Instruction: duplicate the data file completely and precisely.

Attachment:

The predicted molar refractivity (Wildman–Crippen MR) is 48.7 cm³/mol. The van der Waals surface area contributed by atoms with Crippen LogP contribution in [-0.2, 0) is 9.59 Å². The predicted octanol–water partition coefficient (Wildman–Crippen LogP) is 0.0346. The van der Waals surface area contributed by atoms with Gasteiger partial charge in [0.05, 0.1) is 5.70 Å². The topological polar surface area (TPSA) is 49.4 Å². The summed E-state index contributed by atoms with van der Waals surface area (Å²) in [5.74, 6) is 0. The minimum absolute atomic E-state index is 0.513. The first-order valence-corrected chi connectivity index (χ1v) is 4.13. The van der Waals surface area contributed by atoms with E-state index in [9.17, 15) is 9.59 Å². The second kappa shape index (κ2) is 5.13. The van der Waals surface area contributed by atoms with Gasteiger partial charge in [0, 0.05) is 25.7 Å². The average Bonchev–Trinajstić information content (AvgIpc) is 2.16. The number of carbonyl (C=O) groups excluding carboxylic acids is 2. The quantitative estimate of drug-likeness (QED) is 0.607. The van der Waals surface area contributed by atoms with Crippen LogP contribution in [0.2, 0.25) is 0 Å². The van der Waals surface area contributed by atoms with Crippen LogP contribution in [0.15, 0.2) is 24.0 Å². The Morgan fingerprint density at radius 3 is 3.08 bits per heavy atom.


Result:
The predicted molar refractivity (Wildman–Crippen MR) is 48.7 cm³/mol. The van der Waals surface area contributed by atoms with Crippen LogP contribution in [-0.2, 0) is 9.59 Å². The predicted octanol–water partition coefficient (Wildman–Crippen LogP) is 0.0346. The van der Waals surface area contributed by atoms with Gasteiger partial charge in [0.05, 0.1) is 5.70 Å². The topological polar surface area (TPSA) is 49.4 Å². The summed E-state index contributed by atoms with van der Waals surface area (Å²) in [5.74, 6) is 0. The minimum absolute atomic E-state index is 0.513. The first-order valence-corrected chi connectivity index (χ1v) is 4.13. The van der Waals surface area contributed by atoms with E-state index in [9.17, 15) is 9.59 Å². The second kappa shape index (κ2) is 5.13. The van der Waals surface area contributed by atoms with Gasteiger partial charge in [0, 0.05) is 25.7 Å². The average Bonchev–Trinajstić information content (AvgIpc) is 2.16. The number of carbonyl (C=O) groups excluding carboxylic acids is 2. The quantitative estimate of drug-likeness (QED) is 0.607. The van der Waals surface area contributed by atoms with Crippen LogP contribution in [0.2, 0.25) is 0 Å². The van der Waals surface area contributed by atoms with Crippen LogP contribution in [0.15, 0.2) is 24.0 Å². The Morgan fingerprint density at radius 3 is 3.08 bits per heavy atom.